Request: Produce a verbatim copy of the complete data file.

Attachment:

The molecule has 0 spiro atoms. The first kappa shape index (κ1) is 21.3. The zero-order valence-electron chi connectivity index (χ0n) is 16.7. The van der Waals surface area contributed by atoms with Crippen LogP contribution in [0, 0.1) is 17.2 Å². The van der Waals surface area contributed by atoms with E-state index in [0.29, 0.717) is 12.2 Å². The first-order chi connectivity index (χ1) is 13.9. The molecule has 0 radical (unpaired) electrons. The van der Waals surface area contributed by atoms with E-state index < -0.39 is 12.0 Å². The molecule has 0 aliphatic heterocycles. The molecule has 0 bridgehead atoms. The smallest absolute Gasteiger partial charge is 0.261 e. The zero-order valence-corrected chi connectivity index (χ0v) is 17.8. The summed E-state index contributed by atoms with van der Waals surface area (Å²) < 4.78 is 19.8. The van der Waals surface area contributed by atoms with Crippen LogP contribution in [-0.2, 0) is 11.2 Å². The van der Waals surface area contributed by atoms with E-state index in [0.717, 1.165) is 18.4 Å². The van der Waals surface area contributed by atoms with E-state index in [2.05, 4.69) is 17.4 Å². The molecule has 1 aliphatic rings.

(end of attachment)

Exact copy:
The molecule has 0 spiro atoms. The first kappa shape index (κ1) is 21.3. The zero-order valence-electron chi connectivity index (χ0n) is 16.7. The van der Waals surface area contributed by atoms with Crippen LogP contribution in [0, 0.1) is 17.2 Å². The van der Waals surface area contributed by atoms with E-state index in [0.29, 0.717) is 12.2 Å². The first-order chi connectivity index (χ1) is 13.9. The molecule has 0 radical (unpaired) electrons. The van der Waals surface area contributed by atoms with E-state index < -0.39 is 12.0 Å². The molecule has 0 aliphatic heterocycles. The molecule has 0 bridgehead atoms. The smallest absolute Gasteiger partial charge is 0.261 e. The zero-order valence-corrected chi connectivity index (χ0v) is 17.8. The summed E-state index contributed by atoms with van der Waals surface area (Å²) < 4.78 is 19.8. The van der Waals surface area contributed by atoms with Crippen LogP contribution in [-0.2, 0) is 11.2 Å². The van der Waals surface area contributed by atoms with E-state index in [0.717, 1.165) is 18.4 Å². The van der Waals surface area contributed by atoms with E-state index in [2.05, 4.69) is 17.4 Å². The molecule has 1 aliphatic rings.